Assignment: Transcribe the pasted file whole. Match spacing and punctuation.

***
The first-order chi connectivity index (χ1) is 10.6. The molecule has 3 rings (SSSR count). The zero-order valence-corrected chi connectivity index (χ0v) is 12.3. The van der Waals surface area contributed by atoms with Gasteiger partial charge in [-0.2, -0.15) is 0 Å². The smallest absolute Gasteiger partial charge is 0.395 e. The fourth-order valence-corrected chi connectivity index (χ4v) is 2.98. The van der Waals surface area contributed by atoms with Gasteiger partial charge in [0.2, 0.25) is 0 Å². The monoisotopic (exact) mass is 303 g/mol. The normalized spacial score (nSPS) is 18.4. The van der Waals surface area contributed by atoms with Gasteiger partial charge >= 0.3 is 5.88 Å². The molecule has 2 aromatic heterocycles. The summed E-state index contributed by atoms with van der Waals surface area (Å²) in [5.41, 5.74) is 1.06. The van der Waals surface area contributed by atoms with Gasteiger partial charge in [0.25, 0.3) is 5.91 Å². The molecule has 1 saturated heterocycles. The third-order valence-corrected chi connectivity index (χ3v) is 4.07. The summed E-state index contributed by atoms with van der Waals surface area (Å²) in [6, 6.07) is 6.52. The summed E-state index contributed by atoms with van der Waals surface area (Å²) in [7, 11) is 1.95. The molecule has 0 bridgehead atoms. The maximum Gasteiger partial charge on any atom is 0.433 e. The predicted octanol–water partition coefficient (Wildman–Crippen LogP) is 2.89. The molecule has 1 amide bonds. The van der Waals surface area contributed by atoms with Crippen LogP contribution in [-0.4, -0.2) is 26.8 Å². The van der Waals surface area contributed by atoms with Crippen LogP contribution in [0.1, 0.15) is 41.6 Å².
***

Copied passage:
The first-order chi connectivity index (χ1) is 10.6. The molecule has 3 rings (SSSR count). The zero-order valence-corrected chi connectivity index (χ0v) is 12.3. The van der Waals surface area contributed by atoms with Gasteiger partial charge in [-0.2, -0.15) is 0 Å². The smallest absolute Gasteiger partial charge is 0.395 e. The fourth-order valence-corrected chi connectivity index (χ4v) is 2.98. The van der Waals surface area contributed by atoms with Gasteiger partial charge in [0.2, 0.25) is 0 Å². The monoisotopic (exact) mass is 303 g/mol. The normalized spacial score (nSPS) is 18.4. The van der Waals surface area contributed by atoms with Gasteiger partial charge >= 0.3 is 5.88 Å². The molecule has 2 aromatic heterocycles. The summed E-state index contributed by atoms with van der Waals surface area (Å²) in [5.41, 5.74) is 1.06. The van der Waals surface area contributed by atoms with Gasteiger partial charge in [0.25, 0.3) is 5.91 Å². The molecule has 1 saturated heterocycles. The third-order valence-corrected chi connectivity index (χ3v) is 4.07. The summed E-state index contributed by atoms with van der Waals surface area (Å²) in [6, 6.07) is 6.52. The summed E-state index contributed by atoms with van der Waals surface area (Å²) in [7, 11) is 1.95. The molecule has 0 bridgehead atoms. The maximum Gasteiger partial charge on any atom is 0.433 e. The predicted octanol–water partition coefficient (Wildman–Crippen LogP) is 2.89. The molecule has 1 amide bonds. The van der Waals surface area contributed by atoms with Crippen LogP contribution in [-0.4, -0.2) is 26.8 Å². The van der Waals surface area contributed by atoms with Crippen LogP contribution in [0.1, 0.15) is 41.6 Å².